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I am writing a custom control, and I have a property path as string (think comboBox.SelectedValuePath).
What is the best way in code to evaluate this string for a arbitrary object?

I obviously can just parse it myself, but it is a hack, and I want the path to support everything comboBox.SelectedValuePath does (for consistency).

Result (thanks to Aran Mulholland):

Not sure about performance of this, but I do not care much for the performance right now.

public class BindingEvaluator {
    #region Target Class

    private class Target : DependencyObject {
        public static readonly DependencyProperty ResultProperty = DependencyProperty.Register(
            "Result", typeof(IEnumerable), typeof(BindingEvaluator)
        );

        public object Result {
            get { return this.GetValue(ResultProperty); }
            set { this.SetValue(ResultProperty, value); }
        }
    }

    #endregion

    public object GetValue(object source, string propertyPath) {
        var target = new Target();
        BindingOperations.SetBinding(target, Target.ResultProperty, new Binding(propertyPath) {
            Source = source,
            Mode = BindingMode.OneTime
        });
        return target.Result;
    }
}
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Is it of note that the declared type of the DependencyProperty in Target is IEnumerable when the Result property is of type object? –  dtm Jun 4 '13 at 23:14
    
@dtm probably just my mistake -- posted intermediate version instead of final. however that was long time ago and I do not remember. if I find this code I'll correct the question, otherwise if you tested it please let me know your findings. –  Andrey Shchekin Jun 4 '13 at 23:47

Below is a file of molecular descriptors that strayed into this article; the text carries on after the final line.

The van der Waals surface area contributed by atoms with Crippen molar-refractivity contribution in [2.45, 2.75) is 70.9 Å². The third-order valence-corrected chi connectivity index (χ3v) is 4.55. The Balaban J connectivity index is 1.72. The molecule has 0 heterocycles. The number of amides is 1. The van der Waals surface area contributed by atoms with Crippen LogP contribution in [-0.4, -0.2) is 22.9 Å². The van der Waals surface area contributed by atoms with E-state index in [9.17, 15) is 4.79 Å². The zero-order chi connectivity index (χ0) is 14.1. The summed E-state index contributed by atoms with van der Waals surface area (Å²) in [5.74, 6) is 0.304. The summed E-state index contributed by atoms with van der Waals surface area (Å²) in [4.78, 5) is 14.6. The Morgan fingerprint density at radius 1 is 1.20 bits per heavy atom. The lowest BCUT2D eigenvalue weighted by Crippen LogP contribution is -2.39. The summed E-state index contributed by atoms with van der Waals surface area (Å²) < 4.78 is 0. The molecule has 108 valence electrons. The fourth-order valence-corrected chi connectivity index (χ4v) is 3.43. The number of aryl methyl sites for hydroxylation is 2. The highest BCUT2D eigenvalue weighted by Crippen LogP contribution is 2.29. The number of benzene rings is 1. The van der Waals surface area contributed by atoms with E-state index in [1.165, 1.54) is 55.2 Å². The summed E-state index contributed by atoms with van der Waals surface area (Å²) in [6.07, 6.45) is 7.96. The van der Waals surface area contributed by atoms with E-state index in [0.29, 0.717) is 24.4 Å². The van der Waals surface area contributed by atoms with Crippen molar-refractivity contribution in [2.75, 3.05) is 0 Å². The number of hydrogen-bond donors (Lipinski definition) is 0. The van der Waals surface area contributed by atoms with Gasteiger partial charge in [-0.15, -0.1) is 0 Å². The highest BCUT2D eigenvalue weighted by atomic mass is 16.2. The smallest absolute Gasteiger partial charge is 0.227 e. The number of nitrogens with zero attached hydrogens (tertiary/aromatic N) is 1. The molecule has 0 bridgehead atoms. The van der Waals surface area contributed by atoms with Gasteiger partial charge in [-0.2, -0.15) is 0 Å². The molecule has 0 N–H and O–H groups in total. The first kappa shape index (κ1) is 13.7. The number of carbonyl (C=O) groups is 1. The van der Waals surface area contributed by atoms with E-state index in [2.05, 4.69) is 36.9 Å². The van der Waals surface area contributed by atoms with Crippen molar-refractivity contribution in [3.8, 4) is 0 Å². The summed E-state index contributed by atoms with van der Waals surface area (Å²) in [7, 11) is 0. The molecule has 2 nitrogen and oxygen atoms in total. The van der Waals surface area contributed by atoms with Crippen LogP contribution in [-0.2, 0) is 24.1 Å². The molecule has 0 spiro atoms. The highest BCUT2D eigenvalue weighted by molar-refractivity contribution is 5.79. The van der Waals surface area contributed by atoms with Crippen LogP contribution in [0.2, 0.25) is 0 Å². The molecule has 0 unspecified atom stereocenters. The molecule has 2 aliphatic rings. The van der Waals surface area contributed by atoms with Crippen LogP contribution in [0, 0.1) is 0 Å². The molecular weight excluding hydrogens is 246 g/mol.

I did implement something like this with matched types for the dependency property and the property itself; however, and surprisingly, it still works if I substitute IEnumerable in place of Object in DepedencyProperty.Register. Not sure what to make of that... –  dtm Jun 5 '13 at 19:58

1 Answer 1

up vote 5 down vote accepted

Create an object that has one dependency property of type object, set the binding on it with your property path as the path, and your arbitrary object as the source. the binding will execute and you can see what (if anything) is at the end of the property path. This is the only way i have found to do this kind of thing in code. you could write a recursive reflection engine that could follow a property path, but its already been done, we use it when we bind. take you five minutes to write :)

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Thanks, this works, adding resulting code to the question. –  Andrey Shchekin Feb 6 '10 at 12:23
1  
i use it as well in the odd case, i do wonder about the performance, but wpf uses binding all over the place so whats another one... –  Aran Mulholland Feb 6 '10 at 12:28
1  
WPF may have caching in place, while code in current form doesn't. At least caching the Binding between multiple calls can theoretically be better, but I do not care enough to verify unless I notice the slowdown. :) –  Andrey Shchekin Feb 6 '10 at 12:34

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